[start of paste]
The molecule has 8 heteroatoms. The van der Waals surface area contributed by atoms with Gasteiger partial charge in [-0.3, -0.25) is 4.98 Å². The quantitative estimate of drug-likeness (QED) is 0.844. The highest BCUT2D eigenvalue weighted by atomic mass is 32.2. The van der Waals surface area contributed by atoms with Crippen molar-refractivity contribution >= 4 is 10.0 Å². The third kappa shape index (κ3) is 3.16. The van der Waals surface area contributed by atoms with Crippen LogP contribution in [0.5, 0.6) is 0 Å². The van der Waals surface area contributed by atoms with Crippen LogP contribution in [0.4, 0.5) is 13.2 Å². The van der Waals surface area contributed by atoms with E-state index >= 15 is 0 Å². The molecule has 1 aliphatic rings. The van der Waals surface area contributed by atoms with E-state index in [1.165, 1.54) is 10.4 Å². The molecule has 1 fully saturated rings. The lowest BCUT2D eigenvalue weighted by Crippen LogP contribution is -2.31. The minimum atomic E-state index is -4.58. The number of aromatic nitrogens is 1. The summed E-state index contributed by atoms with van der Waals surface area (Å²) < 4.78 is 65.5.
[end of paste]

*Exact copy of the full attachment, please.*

The molecule has 8 heteroatoms. The van der Waals surface area contributed by atoms with Gasteiger partial charge in [-0.3, -0.25) is 4.98 Å². The quantitative estimate of drug-likeness (QED) is 0.844. The highest BCUT2D eigenvalue weighted by atomic mass is 32.2. The van der Waals surface area contributed by atoms with Crippen molar-refractivity contribution >= 4 is 10.0 Å². The third kappa shape index (κ3) is 3.16. The van der Waals surface area contributed by atoms with Crippen LogP contribution in [0.5, 0.6) is 0 Å². The van der Waals surface area contributed by atoms with Crippen LogP contribution in [0.4, 0.5) is 13.2 Å². The van der Waals surface area contributed by atoms with E-state index >= 15 is 0 Å². The molecule has 1 aliphatic rings. The van der Waals surface area contributed by atoms with E-state index in [1.165, 1.54) is 10.4 Å². The molecule has 1 fully saturated rings. The lowest BCUT2D eigenvalue weighted by Crippen LogP contribution is -2.31. The minimum atomic E-state index is -4.58. The number of aromatic nitrogens is 1. The summed E-state index contributed by atoms with van der Waals surface area (Å²) < 4.78 is 65.5.